Attentional avoidance increases voice hearing in an analogue task in people with psychosis: An experimental study

Sarah Tully, Adrian Wells, Anthony P. Morrison

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Cognitive models of psychosis suggest that unhelpful ways of responding to experiences can maintain such experiences and the associated distress. The response styles of attentional avoidance and attentional focusing were manipulated in an analogue voice-hearing task. Predictions were that both would increase detection of words in response to an ambiguous audio-recording but that attentional avoidance would lead to a greater increase than focusing. We also predicted that there would be a greater increase in anxiety and distress in the avoidance group. Predictions were tested in a sample of 44 participants with a diagnosis of schizophrenia. Participants were randomly assigned to either attentional avoidance or focusing while listening to an ambiguous auditory task. Number of words identified and anxiety and distress were recorded. As predicted, there was an increase in the number of words identified in both groups; however, this increase was greater in the avoidance group. The prediction that there would also be an increase in distress that would be greater in the avoidance group was not supported. It is possible that emotional reactions relate more closely to appraisals of the voice. The results suggest that avoidance of experiences is particularly counterproductive and can result in greater detection of experiences.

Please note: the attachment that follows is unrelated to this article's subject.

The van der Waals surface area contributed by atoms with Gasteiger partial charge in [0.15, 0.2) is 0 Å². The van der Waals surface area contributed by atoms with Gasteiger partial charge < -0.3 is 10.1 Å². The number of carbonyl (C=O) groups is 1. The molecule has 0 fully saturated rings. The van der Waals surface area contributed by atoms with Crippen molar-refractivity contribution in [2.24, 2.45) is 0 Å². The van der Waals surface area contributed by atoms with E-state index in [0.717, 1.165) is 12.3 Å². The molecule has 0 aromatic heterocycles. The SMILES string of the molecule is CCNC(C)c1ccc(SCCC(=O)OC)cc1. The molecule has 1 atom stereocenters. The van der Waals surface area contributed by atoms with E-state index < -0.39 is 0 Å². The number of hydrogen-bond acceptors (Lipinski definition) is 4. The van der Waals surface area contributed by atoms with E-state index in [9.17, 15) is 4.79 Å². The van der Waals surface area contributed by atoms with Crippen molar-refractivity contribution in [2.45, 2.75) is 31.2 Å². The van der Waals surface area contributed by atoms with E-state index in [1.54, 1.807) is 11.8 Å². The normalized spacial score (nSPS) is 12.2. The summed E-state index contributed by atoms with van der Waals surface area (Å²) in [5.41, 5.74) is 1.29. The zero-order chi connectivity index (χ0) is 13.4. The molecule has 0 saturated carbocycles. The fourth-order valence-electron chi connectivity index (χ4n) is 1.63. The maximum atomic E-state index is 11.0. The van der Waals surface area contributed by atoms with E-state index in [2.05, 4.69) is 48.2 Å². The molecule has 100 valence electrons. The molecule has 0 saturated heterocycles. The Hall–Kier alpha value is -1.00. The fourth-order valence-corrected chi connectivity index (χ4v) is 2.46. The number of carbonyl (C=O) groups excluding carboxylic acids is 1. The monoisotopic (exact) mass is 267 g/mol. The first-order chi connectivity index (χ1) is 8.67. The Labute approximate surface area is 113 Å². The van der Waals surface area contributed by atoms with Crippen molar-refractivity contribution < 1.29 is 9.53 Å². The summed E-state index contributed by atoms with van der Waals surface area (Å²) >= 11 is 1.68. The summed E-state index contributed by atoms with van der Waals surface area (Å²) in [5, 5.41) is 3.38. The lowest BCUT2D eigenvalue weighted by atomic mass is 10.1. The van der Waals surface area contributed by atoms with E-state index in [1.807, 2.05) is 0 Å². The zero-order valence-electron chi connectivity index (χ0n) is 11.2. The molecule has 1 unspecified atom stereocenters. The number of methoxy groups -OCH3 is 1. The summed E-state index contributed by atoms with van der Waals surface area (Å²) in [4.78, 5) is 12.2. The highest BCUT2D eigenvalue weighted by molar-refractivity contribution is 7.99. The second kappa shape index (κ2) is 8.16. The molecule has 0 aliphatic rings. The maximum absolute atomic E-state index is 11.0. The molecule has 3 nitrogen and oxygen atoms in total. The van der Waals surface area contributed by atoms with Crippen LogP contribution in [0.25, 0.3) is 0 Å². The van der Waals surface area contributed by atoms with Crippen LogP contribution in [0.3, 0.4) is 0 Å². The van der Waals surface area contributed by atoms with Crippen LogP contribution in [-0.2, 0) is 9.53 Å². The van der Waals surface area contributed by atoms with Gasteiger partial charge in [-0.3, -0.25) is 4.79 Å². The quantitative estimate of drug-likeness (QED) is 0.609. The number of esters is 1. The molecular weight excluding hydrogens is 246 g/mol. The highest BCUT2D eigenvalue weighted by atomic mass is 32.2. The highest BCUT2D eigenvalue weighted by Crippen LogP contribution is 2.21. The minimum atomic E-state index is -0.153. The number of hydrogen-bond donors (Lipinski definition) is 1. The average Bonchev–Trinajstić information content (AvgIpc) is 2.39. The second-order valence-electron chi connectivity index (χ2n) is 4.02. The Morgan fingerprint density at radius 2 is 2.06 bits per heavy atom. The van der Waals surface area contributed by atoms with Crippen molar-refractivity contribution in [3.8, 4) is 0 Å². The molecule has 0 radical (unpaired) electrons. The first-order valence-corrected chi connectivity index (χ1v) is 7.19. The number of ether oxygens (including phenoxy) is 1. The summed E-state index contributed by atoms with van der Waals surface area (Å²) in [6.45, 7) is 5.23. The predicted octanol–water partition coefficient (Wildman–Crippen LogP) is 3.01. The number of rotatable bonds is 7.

Original languageEnglish
Pages (from-to)186-192
Number of pages7
JournalPsychiatry Research
Early online date27 Jul 2017
Publication statusPublished - 2017


  • Attention
  • Engagement
  • Resistance
  • Schizophrenia


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